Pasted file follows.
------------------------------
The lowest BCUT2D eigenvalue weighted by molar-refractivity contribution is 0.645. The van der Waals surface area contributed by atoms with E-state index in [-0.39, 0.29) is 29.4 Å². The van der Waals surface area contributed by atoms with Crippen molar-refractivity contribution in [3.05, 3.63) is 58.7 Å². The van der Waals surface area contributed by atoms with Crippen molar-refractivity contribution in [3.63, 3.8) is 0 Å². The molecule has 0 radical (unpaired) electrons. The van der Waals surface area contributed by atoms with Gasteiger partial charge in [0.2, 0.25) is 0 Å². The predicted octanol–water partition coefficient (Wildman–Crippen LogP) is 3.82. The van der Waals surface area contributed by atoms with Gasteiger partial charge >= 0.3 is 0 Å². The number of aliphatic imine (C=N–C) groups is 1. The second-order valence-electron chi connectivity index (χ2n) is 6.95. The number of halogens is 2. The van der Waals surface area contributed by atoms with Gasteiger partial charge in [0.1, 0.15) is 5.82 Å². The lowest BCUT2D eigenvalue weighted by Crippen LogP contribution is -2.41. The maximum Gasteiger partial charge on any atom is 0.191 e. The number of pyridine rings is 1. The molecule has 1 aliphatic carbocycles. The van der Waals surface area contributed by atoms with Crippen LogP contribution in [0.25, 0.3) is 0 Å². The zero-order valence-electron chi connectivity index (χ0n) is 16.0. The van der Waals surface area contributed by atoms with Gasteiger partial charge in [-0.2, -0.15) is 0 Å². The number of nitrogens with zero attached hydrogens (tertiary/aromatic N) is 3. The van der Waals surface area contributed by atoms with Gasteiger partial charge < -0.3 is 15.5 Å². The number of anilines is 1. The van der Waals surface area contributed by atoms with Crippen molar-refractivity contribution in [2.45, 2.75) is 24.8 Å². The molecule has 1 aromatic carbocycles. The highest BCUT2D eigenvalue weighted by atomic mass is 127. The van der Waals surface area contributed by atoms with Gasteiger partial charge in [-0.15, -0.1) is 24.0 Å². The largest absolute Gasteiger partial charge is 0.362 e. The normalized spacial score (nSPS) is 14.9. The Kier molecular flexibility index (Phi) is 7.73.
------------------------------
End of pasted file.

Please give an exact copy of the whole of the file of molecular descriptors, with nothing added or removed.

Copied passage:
The lowest BCUT2D eigenvalue weighted by molar-refractivity contribution is 0.645. The van der Waals surface area contributed by atoms with E-state index in [-0.39, 0.29) is 29.4 Å². The van der Waals surface area contributed by atoms with Crippen molar-refractivity contribution in [3.05, 3.63) is 58.7 Å². The van der Waals surface area contributed by atoms with Crippen molar-refractivity contribution in [3.63, 3.8) is 0 Å². The molecule has 0 radical (unpaired) electrons. The van der Waals surface area contributed by atoms with Gasteiger partial charge in [0.2, 0.25) is 0 Å². The predicted octanol–water partition coefficient (Wildman–Crippen LogP) is 3.82. The van der Waals surface area contributed by atoms with Gasteiger partial charge >= 0.3 is 0 Å². The number of aliphatic imine (C=N–C) groups is 1. The second-order valence-electron chi connectivity index (χ2n) is 6.95. The number of halogens is 2. The van der Waals surface area contributed by atoms with Gasteiger partial charge in [0.1, 0.15) is 5.82 Å². The lowest BCUT2D eigenvalue weighted by Crippen LogP contribution is -2.41. The maximum Gasteiger partial charge on any atom is 0.191 e. The number of pyridine rings is 1. The molecule has 1 aliphatic carbocycles. The van der Waals surface area contributed by atoms with Crippen LogP contribution in [0.25, 0.3) is 0 Å². The zero-order valence-electron chi connectivity index (χ0n) is 16.0. The van der Waals surface area contributed by atoms with Gasteiger partial charge in [-0.2, -0.15) is 0 Å². The number of nitrogens with zero attached hydrogens (tertiary/aromatic N) is 3. The van der Waals surface area contributed by atoms with Gasteiger partial charge < -0.3 is 15.5 Å². The number of anilines is 1. The van der Waals surface area contributed by atoms with Crippen molar-refractivity contribution in [2.45, 2.75) is 24.8 Å². The molecule has 1 aromatic carbocycles. The highest BCUT2D eigenvalue weighted by atomic mass is 127. The van der Waals surface area contributed by atoms with Gasteiger partial charge in [-0.15, -0.1) is 24.0 Å². The largest absolute Gasteiger partial charge is 0.362 e. The normalized spacial score (nSPS) is 14.9. The Kier molecular flexibility index (Phi) is 7.73.